The attempt to create another French national energy champion through the merger of Gaz de France and Franco-Belgian power and water company Suez has started a political war with Italy which brings into the spotlight once again France’s failure to open up its markets to competition from other European energy businesses.
Italian outrage has been inflamed by France’s attempts to thwart a possible hostile bid for Suez by Italian utility Enel.
In response Italian politicians have been mounting a political offensive which started in February with talks between Giulio Tremonti, Italy’s finance minister, and Neelie Kroes and Charlie McCreevy, respectively EU competition chief and internal market commissioner. Their aim was to persuade the EU’s regulatory bodies to foil the French government’s attempt to block a counter bid for Suez by Enel.
Other Italian politicans soon waded in. Franco Frattini, the Italian vice-president of the European Commission, said that the deal, while not violating EU law, undermined efforts to create a viable single market across Europe and was “a blow to the spirit of the common European market.” Silvio Berlusconi, Italy’s prime minister, called on the European Commission to intervene, while Romano Prodi, the opposition leader standing against Mr Berlusconi in April’s election, said that if elected he would block French companies from buying in Italy in retaliation for France’s failure to open its markets.
Rome’s campaign coincided with efforts by GdF and Suez to resolve differences over governance issues and to persuade French unions to accept the de facto privatisation of GdF, which is 80 % state-owned. It is these discussions that have forced GdF and Suez to postpone announcing details of the deal to create what would become Europe’s second largest energy group after EdF.
Some details of what amounts to a takeover of Suez by GdF have become known. GdF is offering one of its shares for every Suez share, leaving the gas group’s shareholders with about 43 % of the enlarged group. Suez is paying a 1 euro-a-share special dividend before the merger takes effect, a gesture to investors who had hoped for a higher offer from a rival bid. The deal values Suez shares at about 32 euros each.
Some major shareholders have suggested that the terms of the offer undervalued their Suez shares by as much as a third of their actual value, and that undue interference by a govenment that has declared itself highly supportive of the deal has made it more favourable to the Gaz de France shareholders.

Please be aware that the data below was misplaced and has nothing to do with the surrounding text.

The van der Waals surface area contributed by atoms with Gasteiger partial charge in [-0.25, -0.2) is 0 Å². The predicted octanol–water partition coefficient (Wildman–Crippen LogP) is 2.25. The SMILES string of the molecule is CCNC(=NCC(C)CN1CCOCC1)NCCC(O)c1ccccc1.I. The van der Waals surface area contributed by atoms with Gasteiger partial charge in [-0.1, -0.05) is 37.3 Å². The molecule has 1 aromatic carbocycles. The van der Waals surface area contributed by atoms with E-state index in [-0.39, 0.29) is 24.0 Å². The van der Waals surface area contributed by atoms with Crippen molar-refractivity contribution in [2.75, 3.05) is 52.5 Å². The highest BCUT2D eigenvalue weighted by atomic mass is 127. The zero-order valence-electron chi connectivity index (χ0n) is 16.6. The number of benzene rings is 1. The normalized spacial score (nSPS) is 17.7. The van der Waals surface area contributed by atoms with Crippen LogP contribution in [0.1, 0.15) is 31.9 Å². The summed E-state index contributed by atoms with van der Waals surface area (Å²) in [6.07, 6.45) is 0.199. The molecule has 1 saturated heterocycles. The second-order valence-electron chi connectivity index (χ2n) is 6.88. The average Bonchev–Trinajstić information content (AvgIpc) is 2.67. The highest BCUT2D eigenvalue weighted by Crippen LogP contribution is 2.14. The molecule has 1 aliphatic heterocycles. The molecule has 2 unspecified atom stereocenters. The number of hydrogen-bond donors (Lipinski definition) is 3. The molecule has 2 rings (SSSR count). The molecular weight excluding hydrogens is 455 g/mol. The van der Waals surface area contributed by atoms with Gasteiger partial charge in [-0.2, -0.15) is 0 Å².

Indirect talks between Gaz de France and Enel on the possibility of selling GdF assets in connection with the acquisition have ended ‘for now,’ according to a GdF spokeswoman on 21 March. At the same time Suez said its indirect talks on possible asset sales to Enel had also ended. It is not clear whether or not the two events are connected, as both companies have refused to comment further or to say whether or not any agreement has been reached.
French Finance Minister Thierry Breton had earlier said that asset sales would ‘certainly’ take place if a GdF-Suez merger took place.
Belgian officials also have called for the two companies to divest assets in Belgium – perhaps Suez-owned utility Electrabel – to ensure competition in that market.
The GDF spokeswoman said the talks with Enel occurred through an intermediary that she declined to identify. She also declined to say if any agreement had been reached.
As both GDF and Suez declined to discuss the matter further, it was not immediately clear if their talks with Enel were separate or joint, or if the same intermediary was involved if they were separate.
The GDF spokeswoman, like the Suez spokesman, did not comment on whether talks had been held with any other parties on possible asset sales.
However, it is understood that Gérard Mestrallet, executive chairman of Suez, will head the combined group, while Jean-François Cirelli, his counterpart at GdF, will be his deputy.
Julian Gould, fund manager at Schroder Investment Management, which holds more then 1.2 per cent of Suez, said a combination of GdF and Suez made sense. “It has very strong industrial and financial logic and could clearly create significant value for shareholders,” he said.
However, he added: “We believe the current merger terms do not fully reflect the value of Suez as a stand-alone company.”